Then there is the publicity angle, which likely costs peanuts.

    While the Ringling Bros. Circus played Van Andel Arena last week, one of the elephants artistically painted the arena’s bus. “While ArtPrize might be big, we’ve got the biggest artist — probably a couple thousand pounds,” proclaimed MacKeigan.

    “Those are the kind of things you have to do to draw attention to ArtPrize and the circus,” said Lew Chamberlin, CAA board member.

    Sitting and grinning

    ArtPrize is in business and it’s showing up all over. The BOB alone is sponsoring 158 artists. Other companies have been using the citywide art contest as a sales tactic to bring clients in from out of town and show them around the city. Downtown restaurants have been packed with patrons.

    You may have noticed metal-meshed seating and tables placed throughout the city and, no, they aren’t submitted pieces. Coalesse, a Steelcase Inc. brand focusing on the live/work balance, is using ArtPrize to showcase its new indoor/outdoor line EMU Ivy. The line debuted at Neocon earlier this summer but is now available for purchase.

    Haworth Inc. has found a new meaning of “recycling,” as artists have contacted the company for scrap materials. And, of course, there’s the did-you-see-this effect as pictures hit the Internet via Facebook, Flickr and Twitter in droves.

    A Baker’s delight

    The Baker College of Muskegon Culinary Institute of Michigan showcased its new three-story facility at a VIP grand opening last week, laying the gauntlet down in terms of being competitive with other culinary learning outlets (GRCC) in the area.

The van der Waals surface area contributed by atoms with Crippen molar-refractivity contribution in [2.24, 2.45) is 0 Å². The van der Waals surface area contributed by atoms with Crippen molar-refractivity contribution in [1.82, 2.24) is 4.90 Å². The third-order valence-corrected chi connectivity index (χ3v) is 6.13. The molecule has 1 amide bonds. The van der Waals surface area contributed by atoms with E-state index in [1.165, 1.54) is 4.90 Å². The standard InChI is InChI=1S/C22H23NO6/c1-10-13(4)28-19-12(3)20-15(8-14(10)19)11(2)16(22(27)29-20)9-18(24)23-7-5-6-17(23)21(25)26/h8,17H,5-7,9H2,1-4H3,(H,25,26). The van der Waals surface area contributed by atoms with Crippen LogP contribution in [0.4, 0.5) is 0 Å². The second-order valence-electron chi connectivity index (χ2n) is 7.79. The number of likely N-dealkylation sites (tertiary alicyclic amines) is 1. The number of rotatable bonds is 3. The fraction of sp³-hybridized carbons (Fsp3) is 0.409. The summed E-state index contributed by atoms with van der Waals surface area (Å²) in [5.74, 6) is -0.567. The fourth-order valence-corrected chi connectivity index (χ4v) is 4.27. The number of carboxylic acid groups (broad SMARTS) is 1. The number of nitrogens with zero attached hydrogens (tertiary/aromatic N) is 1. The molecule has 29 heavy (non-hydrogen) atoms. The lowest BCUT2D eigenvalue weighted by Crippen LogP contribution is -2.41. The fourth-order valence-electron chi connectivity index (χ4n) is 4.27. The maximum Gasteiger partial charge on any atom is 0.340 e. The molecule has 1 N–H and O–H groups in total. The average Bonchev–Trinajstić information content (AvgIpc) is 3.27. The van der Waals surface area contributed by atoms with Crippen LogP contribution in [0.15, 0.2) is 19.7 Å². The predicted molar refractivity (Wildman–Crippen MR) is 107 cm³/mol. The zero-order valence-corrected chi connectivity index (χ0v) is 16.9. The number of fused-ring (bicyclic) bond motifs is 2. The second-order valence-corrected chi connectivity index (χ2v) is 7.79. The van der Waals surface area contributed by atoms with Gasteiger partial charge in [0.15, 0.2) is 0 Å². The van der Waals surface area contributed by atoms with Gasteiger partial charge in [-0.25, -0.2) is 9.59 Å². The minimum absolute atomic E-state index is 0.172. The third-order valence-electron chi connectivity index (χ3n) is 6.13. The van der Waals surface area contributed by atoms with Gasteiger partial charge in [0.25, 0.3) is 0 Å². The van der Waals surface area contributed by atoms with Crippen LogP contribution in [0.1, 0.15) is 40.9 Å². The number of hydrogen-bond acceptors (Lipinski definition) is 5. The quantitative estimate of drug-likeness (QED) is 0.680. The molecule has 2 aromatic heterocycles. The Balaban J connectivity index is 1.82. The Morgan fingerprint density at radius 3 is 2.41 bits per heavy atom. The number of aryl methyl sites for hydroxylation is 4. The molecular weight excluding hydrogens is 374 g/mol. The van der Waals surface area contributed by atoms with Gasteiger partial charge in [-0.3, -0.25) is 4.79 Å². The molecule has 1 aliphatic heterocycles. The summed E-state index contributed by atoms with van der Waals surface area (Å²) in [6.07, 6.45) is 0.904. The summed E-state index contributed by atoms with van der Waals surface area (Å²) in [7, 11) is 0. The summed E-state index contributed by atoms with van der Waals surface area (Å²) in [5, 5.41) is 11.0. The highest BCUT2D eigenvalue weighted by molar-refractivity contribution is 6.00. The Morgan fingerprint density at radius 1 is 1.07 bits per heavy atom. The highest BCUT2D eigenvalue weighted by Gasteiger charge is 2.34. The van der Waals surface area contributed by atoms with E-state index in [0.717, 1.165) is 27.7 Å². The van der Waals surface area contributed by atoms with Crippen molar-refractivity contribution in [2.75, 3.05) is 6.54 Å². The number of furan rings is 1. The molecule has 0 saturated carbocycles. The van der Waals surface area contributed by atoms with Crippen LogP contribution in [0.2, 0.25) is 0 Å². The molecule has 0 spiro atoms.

“We hope you enjoy your visit to Michigan’s premier, state-of-the-art culinary training facility,” the evening’s program read. Baker College President Mary Ann Herbst, Musekgon Mayor Steve Warmington and Muskegon Chamber of Commerce president Cindy Larsen were among the dignitaries present for the ribbon- (and cuisine) cutting ceremony.

    A veteran’s approach

    With jobs being tough to find, Kent County may soon have a key opening. The county is looking to hire a director for its new Veterans Affairs Department that came into being on Jan. 1. Former County Commissioner Harold Mast, who chairs Kent County’s Veterans Committee, said a candidate has to be able to find new funding sources for the fledgling agency and work well with other veterans organizations in the area.

    Assistant County Administrator Wayman Britt and his staff have been overseeing the department and answering the calls from vets for assistance. “We want to draw additional funding from national and state sources. We felt it was necessary to move to another level.”

    County Deputy Director of Human Resources Gail Glocheski noted that the job could turn into a supervisory position over time as the department grows. In the meantime, the director will be in charge of the volunteers who currently make up the department’s staff. “This position is going to take on a leadership role in the community,” said Glocheski.

    The job will pay $46,500 a year to start, with a benefits package worth about $26,000. Britt said he wanted the post filled by the end of this year.